Minister Hot Over US$2.5m World Bank Cash

The World Bank has asked the Minister of Education, Dr. Yaw Osei Adutwum, to account for an amount of US$2.5 million, which was disbursed to build a Ghana Knowledge and Skills Bank, as part of a broader strategy to build resilience in the country’s education sector, post COVID-19.

The funds, which were released to the Ministry of Education after it achieved Disbursement Linked Result (DLR) 7.4, is yet to be used for its intended purpose.

Based on this, the World Bank has repeatedly written to the Ministry of Education to provide information on it, but the ministry has been unable to respond. This is in addition to an alleged fabrication of a report to claim US$1.2 million for teacher training from the World Bank, a case that is hanging on the neck of the minister like the Sword of Damocles.

Attempts to speak to the minister through the PRO were unsuccessful except for a message that said “Sorry I can’t talk now” after each call.

The achievement of DLR 7.4 caused the release of US$4 million to the Ministry of Education. Some of the activities which the money was supposed to be used for but which have allegedly been misapplied and cannot be accounted for include the Development of the Ghana Knowledge and Skills Bank; the establishment of an online and offline (toll-free help desk) for teacher and student remote assistance; and aligning policy reforms around technology use in schools to facilitate teaching and learning.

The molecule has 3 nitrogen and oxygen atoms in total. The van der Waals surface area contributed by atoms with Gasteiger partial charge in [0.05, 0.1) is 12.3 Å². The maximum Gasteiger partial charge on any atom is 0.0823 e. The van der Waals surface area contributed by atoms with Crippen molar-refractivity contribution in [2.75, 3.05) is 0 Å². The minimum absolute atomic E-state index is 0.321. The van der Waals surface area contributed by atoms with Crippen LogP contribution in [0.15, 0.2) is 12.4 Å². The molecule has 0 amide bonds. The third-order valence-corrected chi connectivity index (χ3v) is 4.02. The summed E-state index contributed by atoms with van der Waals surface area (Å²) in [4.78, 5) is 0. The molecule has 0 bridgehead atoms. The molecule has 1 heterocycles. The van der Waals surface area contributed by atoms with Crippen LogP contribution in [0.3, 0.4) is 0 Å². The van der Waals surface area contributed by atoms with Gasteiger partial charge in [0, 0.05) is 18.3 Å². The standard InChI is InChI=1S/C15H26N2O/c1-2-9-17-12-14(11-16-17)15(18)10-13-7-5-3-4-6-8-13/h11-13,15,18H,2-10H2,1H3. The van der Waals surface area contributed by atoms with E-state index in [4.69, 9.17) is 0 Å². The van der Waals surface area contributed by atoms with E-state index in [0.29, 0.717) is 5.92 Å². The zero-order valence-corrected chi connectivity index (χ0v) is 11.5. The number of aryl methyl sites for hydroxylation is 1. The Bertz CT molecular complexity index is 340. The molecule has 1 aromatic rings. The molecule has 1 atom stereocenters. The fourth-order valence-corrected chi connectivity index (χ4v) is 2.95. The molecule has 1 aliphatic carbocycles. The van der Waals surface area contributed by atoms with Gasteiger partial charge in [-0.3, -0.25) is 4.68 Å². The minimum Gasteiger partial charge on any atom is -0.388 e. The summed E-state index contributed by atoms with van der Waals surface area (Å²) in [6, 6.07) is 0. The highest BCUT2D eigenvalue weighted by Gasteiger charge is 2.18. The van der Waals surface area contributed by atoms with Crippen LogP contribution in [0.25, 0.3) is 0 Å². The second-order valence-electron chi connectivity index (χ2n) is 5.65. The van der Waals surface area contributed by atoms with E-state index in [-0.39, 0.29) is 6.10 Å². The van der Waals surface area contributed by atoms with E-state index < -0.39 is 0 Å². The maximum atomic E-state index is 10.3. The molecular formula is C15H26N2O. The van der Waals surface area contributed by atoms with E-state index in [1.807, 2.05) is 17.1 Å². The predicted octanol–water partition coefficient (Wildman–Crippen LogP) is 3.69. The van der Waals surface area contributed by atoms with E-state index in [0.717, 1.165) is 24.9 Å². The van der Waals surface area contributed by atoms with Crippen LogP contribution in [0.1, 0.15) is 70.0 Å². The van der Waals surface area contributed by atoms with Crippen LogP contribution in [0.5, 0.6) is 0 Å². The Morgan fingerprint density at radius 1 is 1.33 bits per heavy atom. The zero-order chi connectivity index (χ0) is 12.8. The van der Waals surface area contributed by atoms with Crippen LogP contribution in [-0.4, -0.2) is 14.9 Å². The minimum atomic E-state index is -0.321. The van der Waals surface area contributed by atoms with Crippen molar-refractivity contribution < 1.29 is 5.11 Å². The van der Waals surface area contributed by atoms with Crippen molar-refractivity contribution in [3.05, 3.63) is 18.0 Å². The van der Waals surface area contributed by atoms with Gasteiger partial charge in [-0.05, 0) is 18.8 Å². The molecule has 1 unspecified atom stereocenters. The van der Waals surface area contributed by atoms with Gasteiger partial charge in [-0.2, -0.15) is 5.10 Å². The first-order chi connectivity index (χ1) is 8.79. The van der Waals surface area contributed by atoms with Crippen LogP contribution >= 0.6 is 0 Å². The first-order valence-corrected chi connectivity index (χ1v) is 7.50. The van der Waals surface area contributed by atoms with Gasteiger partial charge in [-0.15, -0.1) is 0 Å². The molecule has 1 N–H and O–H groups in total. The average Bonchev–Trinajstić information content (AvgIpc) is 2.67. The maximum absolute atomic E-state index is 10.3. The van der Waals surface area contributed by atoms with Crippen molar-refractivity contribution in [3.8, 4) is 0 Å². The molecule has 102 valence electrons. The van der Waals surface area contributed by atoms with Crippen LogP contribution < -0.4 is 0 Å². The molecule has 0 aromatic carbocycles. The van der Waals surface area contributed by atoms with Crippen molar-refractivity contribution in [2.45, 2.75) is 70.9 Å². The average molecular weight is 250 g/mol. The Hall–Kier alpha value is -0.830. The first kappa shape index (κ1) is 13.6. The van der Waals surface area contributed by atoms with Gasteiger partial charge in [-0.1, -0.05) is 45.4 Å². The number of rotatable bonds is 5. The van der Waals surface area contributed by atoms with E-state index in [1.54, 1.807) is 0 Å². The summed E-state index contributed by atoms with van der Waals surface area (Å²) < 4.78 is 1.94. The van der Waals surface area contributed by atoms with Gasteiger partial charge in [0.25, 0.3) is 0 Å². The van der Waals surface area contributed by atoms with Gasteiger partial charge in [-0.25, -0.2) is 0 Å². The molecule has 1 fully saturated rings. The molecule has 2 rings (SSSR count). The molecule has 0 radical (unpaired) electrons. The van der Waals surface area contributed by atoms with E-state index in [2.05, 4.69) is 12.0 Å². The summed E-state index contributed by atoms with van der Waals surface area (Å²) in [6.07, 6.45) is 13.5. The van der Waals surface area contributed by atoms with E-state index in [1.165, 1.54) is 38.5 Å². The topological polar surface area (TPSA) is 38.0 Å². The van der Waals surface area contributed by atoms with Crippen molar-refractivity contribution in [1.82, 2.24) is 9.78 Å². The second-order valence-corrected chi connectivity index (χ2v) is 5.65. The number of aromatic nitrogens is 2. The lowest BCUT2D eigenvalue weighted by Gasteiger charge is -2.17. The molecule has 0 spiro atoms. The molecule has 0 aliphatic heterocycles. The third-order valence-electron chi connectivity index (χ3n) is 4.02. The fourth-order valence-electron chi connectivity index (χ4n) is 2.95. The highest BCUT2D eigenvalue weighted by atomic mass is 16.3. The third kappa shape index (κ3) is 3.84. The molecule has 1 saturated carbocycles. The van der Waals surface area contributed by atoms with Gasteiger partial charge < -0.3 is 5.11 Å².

The New Patriotic Party (NPP), in its 2020 Manifesto, indicated the foregoing as a campaign promise, but the minister, 19 months into the second term of the administration, has made little effort to achieve the campaign promise.

The Ghana Knowledge and Skills Bank, mirrored around the Egyptian Knowledge Bank, if developed, is expected to be the single largest digital library repository for Ghanaian educators and learners from kindergarten to the tertiary level.

“The Ghana National Knowledge and Skills Bank would enable the curation of all education content linked to the new curriculum (including E-Textbooks, interactive lessons, video lessons and audio content). It would further allow for the aggregation of third-party education content through the Ghana Library Authority and provide curated and approved audio content accessible through toll-free calls and USSD short codes playback.

National and school biodata would be strengthened to link them to the LMS and the Ghana National Knowledge and Skills Bank. This sub-component would also support capacity building for the Center for National Distance Learning and Open Schooling (CENDLOS) and GhLA to adapt, curate and develop learning content and teacher training materials.

The document went further to state that: “The Knowledge and Skills platform will be funded in phases over a period of 24 to 36 months,” adding the GPE COVID-19 contribution will be for the initial set-up and to acquire about 30% of the curated content from third party content developers.

It added that, “The Ministry of Education (MOE), Ghana Education Service (GES), Ghana Library Authority (GhLA), and National Council for Curriculum and Assessment (NaCCA) are also working to digitise the national curriculum, which will also be hosted in the Knowledge Bank.”

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